Would Wayne Pacelle Approve of Shooting This Horse?

HorseShotA few months ago, a video of a man shooting a horse in the head—done to spite animal rights activists—drew fiery condemnation. The video served as a rallying cry for anti-horse slaughter activists because the shooter was an employee of a horse processing plant that is attempting to open, though he was acting in a private capacity. (Here’s a non-graphic news report covering the issue.) What’s striking is the callous attitude toward the animal.

Strange as it may seem, that same callousness could be ascribed for Humane Society of the United States CEO Wayne Pacelle.

In a recent debate on Iowa Public Radio, Pacelle argued against horse slaughter by saying that horses could simply be euthanized—killed with chemicals or a bullet—instead of used for food. Unfortunately, Pacelle dodged his group’s responsibility and didn’t address the real issue: Shouldn’t Pacelle and his “Humane Society” be doing more to help unwanted horses? Let us explain.

HSUS supported a law that effectively outlawed horse slaughter in the United States by stopping funding for USDA inspections. Now, more than 150,000 unwanted horses are being sent to Canada and Mexico to be processed for food. HSUS doesn’t want them processed here under USDA inspection, and also doesn’t want them sent to Canada and Mexico. Horse sanctuaries can’t keep up with the demand, so it’s no surprise that there’s been an uptick in abandonment, according to a Government Accountability Office report. So the question is: If the horses aren’t sent to be processed for food, where are those animals going to go?

Pacelle dodges a direct answer, instead offering platitudes that it’s up to the owners of horses to provide lifetime care. That’s just unrealistic. No one has a crystal ball. Sometimes people fall on hard times. Sometimes people move to a new job. There are many reasons someone could have for getting rid of their horse. But Pacelle says that for those who can’t, they can turn them over to one of the hundreds of sanctuaries or rescues in the US. The only problem? Horse sanctuaries are already at or near capacity. And their total capacity is just 13,400 animals nationwide. Compare that to the 150,000-plus animals sent to Canada and Mexico every year.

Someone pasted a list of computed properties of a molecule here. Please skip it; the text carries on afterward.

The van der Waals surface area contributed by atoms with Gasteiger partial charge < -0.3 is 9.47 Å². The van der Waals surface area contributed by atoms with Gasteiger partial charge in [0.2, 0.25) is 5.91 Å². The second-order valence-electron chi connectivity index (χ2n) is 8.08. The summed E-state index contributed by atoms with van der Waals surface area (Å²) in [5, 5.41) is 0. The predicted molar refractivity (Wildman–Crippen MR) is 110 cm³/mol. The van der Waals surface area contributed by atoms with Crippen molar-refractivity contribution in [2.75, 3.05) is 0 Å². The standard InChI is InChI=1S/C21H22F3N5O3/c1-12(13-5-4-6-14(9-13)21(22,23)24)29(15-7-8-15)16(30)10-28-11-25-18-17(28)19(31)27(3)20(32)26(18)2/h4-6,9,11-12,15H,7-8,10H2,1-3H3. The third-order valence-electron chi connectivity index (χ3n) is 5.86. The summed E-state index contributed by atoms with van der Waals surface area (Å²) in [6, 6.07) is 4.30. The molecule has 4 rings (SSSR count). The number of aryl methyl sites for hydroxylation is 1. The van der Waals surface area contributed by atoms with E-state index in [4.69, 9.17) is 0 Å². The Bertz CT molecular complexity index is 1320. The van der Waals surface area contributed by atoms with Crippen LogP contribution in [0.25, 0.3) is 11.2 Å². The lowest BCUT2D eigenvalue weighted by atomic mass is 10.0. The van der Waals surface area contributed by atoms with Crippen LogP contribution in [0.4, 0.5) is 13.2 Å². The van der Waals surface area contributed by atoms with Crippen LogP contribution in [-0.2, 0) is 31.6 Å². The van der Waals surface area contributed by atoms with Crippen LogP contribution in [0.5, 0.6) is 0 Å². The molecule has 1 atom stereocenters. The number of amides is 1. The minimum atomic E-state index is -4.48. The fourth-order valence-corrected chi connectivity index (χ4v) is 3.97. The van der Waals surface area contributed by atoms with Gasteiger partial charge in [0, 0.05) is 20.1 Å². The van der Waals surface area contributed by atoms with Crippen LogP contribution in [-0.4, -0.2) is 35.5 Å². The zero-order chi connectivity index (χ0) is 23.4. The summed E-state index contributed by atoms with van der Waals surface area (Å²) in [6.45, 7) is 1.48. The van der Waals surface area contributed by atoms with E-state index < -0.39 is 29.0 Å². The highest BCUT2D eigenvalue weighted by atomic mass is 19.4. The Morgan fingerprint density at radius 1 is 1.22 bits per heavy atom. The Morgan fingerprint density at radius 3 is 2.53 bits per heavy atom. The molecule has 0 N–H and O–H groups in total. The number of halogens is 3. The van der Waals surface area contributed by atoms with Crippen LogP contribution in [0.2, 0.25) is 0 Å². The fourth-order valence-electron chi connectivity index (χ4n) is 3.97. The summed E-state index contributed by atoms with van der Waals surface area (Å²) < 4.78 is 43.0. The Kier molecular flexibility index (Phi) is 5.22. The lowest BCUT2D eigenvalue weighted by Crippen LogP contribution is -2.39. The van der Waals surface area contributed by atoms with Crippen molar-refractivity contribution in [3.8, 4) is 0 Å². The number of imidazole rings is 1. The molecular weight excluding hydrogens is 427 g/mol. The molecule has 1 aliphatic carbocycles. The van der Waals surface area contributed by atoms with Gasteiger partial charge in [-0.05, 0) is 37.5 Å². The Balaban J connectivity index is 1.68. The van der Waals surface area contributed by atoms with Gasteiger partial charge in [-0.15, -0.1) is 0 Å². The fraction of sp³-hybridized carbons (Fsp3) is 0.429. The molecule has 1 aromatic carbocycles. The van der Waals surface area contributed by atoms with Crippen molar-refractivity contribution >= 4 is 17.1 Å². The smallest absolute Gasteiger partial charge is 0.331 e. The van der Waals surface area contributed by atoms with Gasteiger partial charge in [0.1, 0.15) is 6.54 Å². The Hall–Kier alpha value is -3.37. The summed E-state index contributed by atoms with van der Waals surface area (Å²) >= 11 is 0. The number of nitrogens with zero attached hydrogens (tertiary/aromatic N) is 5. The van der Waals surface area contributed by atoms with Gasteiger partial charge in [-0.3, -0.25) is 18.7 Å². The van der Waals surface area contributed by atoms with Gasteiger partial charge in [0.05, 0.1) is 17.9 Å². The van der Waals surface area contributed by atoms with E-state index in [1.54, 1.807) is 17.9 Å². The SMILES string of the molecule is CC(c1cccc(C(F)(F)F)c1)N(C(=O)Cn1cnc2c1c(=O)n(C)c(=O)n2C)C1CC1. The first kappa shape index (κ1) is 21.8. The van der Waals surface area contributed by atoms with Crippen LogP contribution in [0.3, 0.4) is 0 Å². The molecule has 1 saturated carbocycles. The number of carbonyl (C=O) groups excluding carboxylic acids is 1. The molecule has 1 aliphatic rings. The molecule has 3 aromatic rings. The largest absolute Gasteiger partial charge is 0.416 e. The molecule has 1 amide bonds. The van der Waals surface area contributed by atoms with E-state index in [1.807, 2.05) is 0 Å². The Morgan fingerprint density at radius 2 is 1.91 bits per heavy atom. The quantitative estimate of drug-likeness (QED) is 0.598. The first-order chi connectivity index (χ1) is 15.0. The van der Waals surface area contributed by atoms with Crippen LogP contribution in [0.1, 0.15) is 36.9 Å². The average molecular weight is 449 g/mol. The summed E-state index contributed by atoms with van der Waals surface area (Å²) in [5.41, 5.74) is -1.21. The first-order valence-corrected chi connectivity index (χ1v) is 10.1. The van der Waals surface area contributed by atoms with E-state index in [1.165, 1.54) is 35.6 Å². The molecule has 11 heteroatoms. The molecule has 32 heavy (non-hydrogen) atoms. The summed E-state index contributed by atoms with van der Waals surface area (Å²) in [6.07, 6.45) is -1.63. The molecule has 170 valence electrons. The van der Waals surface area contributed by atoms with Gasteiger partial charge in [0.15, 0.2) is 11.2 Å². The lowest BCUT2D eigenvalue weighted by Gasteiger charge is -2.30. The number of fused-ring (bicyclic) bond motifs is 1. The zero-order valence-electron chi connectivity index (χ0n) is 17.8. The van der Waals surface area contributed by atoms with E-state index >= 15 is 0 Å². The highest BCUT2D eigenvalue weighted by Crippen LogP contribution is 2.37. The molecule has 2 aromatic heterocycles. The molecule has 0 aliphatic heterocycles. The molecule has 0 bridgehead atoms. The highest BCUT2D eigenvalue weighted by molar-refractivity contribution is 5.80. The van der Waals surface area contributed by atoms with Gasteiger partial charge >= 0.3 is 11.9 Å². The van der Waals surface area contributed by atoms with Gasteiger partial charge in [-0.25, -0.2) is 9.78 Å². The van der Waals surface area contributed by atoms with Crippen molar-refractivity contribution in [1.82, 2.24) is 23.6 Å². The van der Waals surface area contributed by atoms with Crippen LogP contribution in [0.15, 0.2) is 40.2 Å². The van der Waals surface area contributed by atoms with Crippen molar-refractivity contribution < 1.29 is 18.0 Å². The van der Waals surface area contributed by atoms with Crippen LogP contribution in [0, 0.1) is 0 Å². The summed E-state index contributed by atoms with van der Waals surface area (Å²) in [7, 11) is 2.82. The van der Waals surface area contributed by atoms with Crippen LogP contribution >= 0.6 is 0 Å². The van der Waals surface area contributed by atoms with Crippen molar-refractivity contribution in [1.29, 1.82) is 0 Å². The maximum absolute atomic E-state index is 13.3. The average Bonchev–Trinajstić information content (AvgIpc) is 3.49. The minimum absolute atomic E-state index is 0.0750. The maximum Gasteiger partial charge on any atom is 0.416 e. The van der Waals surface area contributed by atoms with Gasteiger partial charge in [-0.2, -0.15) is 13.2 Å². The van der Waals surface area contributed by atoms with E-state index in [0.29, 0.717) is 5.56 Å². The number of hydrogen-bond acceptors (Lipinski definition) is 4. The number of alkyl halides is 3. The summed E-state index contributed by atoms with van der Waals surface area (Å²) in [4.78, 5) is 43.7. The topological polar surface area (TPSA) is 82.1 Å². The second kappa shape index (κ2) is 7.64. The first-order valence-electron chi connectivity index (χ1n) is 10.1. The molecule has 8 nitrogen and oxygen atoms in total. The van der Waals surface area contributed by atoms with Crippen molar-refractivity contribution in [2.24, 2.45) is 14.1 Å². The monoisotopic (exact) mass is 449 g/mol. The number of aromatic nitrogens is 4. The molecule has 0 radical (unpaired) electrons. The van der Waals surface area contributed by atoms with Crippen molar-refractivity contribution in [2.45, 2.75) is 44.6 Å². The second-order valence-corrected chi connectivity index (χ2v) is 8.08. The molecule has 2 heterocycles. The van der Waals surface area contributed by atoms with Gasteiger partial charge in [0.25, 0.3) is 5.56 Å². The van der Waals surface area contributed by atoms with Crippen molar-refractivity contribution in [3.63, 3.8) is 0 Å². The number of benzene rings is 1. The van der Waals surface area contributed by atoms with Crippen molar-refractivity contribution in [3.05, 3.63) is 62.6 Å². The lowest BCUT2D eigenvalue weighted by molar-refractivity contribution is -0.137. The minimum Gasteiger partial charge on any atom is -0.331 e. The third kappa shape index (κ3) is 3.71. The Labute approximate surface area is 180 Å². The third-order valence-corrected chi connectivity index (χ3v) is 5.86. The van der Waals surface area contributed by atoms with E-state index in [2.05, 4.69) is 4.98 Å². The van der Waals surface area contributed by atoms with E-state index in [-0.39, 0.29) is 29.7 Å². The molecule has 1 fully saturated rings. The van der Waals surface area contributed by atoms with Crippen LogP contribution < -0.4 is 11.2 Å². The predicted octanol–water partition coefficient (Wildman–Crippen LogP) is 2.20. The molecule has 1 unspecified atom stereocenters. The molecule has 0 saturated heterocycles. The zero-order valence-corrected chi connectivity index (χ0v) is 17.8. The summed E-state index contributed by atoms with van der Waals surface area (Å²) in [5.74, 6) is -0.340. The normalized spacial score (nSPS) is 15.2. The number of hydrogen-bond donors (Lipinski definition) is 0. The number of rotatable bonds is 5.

Pacelle’s other suggestion? Killing an animal, by shooting it in the head, for example, is an acceptable solution. “We’re not saying that animals have to live indefinitely or that you have to make a heroic effort to extend the life of every animal,” Pacelle explained.

The American Veterinary Medical Association says that shooting a horse in the head is an acceptable way to euthanize the animal if done by a trained person. (Chemical euthanasia is another option.) Our problem isn’t with the shooting. Our problem is with Wayne Pacelle’s attitude.

Just as the horse owner in the video flippantly shot a horse in the head, Wayne seems to think that horse owners who have fallen on hard times can just give their animal to a rescue (currently an unlikely prospect) or just shoot it in the head.

In Wayne’s world, it’s up to the owners to pay for the expensive option of disposal of a horse carcass. What other options do they have? HSUS doesn’t want them to be paid by a processing company for their unwanted animal. And HSUS apparently isn’t willing to build more sanctuaries as an outlet for unwanted animals. Meanwhile, HSUS gives almost nothing to horse sanctuaries, according to its tax return. Yet HSUS is sitting on $200 million in assets. It could easily build more horse sanctuaries to provide a long-term outlet for some animals. Or if killing the animal is an OK option, will HSUS start a euthanasia and burial fund? (The AVMA—some actual animal experts—notes, however, that euthanizing a large number of horses presents significant problems.)

Whatever your position on horse slaughter, everyone should want a fate for horses better than abandonment and starvation. Yet Wayne Pacelle apparently thinks it’s up to everybody else to do something. Pacelle wants to take options away and create more stress in the horse world. The least he could offer in return are some real solutions.